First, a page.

I'm designing a mixed-signal PCB and have been using this Maxim guide to help me with layout. The guide has instructed me to avoid making cuts to the PCB and instead think about ground return paths. By placing chips in strategic locations and orienting mixed signal chips properly I can avoid analog and digital return currents from overlapping.
I am aware that having digital ground currents run through analog circuitry will cause noise problems. In other words, the regulators (R), analog circuitry (A), and digital circuitry (D) should not be arranged in series like so: R - A - D.
Is the opposite also true? Is analog circuitry performance compromised if its ground return currents pass through digital circuitry? Using the acronyms above this would be: R - D - A.
I don't think this would cause problems assuming the analog regulator lines are routed through the perimeter of the PCB to avoid the digital circuitry. Mixed signal chips would be placed in between the two regions with the digital and analog sides of each chip facing the corresponding direction. Is this true? Or will I still run into noise issues?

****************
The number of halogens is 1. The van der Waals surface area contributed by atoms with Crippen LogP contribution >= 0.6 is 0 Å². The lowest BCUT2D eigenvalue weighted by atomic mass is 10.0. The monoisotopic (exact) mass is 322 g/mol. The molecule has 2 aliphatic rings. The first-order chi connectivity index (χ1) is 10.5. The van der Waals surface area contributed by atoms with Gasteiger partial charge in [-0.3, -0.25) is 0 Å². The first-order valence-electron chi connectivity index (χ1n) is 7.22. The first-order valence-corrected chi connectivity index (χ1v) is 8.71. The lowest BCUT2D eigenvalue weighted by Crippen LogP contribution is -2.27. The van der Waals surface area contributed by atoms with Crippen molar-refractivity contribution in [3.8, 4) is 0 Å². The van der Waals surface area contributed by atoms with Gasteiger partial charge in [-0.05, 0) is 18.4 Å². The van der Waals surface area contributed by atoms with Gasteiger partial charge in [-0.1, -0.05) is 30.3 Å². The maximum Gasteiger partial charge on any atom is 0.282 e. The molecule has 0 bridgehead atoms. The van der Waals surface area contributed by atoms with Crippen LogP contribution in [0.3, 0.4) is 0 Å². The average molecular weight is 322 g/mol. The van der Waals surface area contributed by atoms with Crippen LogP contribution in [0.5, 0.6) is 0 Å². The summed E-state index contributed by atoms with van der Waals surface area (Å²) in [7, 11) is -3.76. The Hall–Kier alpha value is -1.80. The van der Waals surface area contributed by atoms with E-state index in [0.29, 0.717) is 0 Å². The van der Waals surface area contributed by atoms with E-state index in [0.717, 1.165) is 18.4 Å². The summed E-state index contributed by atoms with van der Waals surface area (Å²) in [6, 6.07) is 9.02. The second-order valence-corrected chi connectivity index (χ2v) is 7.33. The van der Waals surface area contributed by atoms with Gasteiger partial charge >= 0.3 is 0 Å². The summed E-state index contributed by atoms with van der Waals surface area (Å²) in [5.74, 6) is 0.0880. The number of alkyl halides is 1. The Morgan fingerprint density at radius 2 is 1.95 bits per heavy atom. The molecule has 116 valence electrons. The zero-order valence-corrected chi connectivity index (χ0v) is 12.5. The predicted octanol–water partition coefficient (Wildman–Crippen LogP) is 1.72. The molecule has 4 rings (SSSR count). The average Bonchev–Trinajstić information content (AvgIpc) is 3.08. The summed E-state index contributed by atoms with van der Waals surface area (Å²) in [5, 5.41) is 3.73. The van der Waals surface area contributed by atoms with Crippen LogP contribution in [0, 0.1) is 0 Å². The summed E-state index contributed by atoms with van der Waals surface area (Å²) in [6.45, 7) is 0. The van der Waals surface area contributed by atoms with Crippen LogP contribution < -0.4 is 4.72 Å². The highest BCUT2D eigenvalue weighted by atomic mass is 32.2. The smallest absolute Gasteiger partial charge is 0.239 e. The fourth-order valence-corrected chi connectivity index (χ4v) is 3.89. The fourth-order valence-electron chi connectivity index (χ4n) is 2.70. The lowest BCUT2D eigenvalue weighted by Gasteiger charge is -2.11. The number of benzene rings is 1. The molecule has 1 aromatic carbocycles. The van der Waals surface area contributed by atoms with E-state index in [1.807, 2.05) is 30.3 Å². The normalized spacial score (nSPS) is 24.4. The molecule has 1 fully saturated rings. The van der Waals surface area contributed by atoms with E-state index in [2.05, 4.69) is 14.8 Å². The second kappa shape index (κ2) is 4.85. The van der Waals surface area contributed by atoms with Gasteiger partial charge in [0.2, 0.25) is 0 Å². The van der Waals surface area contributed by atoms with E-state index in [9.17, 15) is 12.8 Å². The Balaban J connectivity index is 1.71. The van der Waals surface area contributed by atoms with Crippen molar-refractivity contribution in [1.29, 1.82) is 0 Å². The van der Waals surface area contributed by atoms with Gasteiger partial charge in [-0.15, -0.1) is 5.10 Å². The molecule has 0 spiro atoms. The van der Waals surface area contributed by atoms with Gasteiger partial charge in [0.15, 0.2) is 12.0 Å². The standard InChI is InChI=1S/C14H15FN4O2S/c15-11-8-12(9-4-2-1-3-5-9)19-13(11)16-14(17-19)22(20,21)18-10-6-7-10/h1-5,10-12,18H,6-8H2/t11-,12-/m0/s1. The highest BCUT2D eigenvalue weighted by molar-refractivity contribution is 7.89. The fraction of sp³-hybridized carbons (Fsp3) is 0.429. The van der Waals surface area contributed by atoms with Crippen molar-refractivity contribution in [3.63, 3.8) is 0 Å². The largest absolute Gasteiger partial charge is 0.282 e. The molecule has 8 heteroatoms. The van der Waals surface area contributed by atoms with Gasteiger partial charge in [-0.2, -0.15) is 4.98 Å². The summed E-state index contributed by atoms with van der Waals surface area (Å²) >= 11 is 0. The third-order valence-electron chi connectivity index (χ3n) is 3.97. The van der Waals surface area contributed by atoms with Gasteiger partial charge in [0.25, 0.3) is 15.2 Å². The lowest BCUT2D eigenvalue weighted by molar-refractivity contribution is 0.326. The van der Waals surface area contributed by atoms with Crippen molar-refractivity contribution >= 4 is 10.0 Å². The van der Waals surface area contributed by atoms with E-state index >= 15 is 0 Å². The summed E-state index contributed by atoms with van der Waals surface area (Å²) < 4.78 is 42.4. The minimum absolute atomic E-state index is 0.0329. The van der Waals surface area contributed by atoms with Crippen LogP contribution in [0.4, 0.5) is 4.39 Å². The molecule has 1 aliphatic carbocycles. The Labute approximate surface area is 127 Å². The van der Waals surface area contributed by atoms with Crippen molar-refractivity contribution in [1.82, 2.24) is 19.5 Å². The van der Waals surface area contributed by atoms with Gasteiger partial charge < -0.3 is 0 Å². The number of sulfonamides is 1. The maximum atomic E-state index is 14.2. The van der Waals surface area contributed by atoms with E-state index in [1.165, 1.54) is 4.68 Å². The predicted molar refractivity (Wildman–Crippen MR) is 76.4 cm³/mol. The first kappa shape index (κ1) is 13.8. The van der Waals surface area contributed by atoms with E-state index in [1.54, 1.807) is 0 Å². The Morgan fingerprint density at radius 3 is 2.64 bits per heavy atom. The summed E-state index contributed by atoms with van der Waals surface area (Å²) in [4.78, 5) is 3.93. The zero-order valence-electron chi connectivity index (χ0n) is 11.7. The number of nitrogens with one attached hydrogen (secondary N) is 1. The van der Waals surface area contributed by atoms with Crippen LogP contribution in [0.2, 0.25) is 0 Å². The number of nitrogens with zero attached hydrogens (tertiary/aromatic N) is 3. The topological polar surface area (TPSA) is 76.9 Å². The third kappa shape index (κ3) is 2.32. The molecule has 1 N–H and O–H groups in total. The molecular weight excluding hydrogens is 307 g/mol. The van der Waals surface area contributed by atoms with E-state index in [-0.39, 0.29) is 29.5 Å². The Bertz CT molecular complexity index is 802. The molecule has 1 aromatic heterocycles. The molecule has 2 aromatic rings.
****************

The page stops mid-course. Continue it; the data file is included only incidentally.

EDIT: it looks like the guide I linked to already answers this question:
Therefore, if the analog and digital return currents (or any two currents) share a portion of the ground plane (i.e., their currents flow through the same metal) there will be crosstalk between the two as the copper resistance causes IR voltage drops.
This indicates that both approaches (R - A - D and R - D - A) are faulty and the circuitry must be laid out in parallel rather than sequentially to avoid this issue.
I will submit this as an answer unless someone has a better explanation.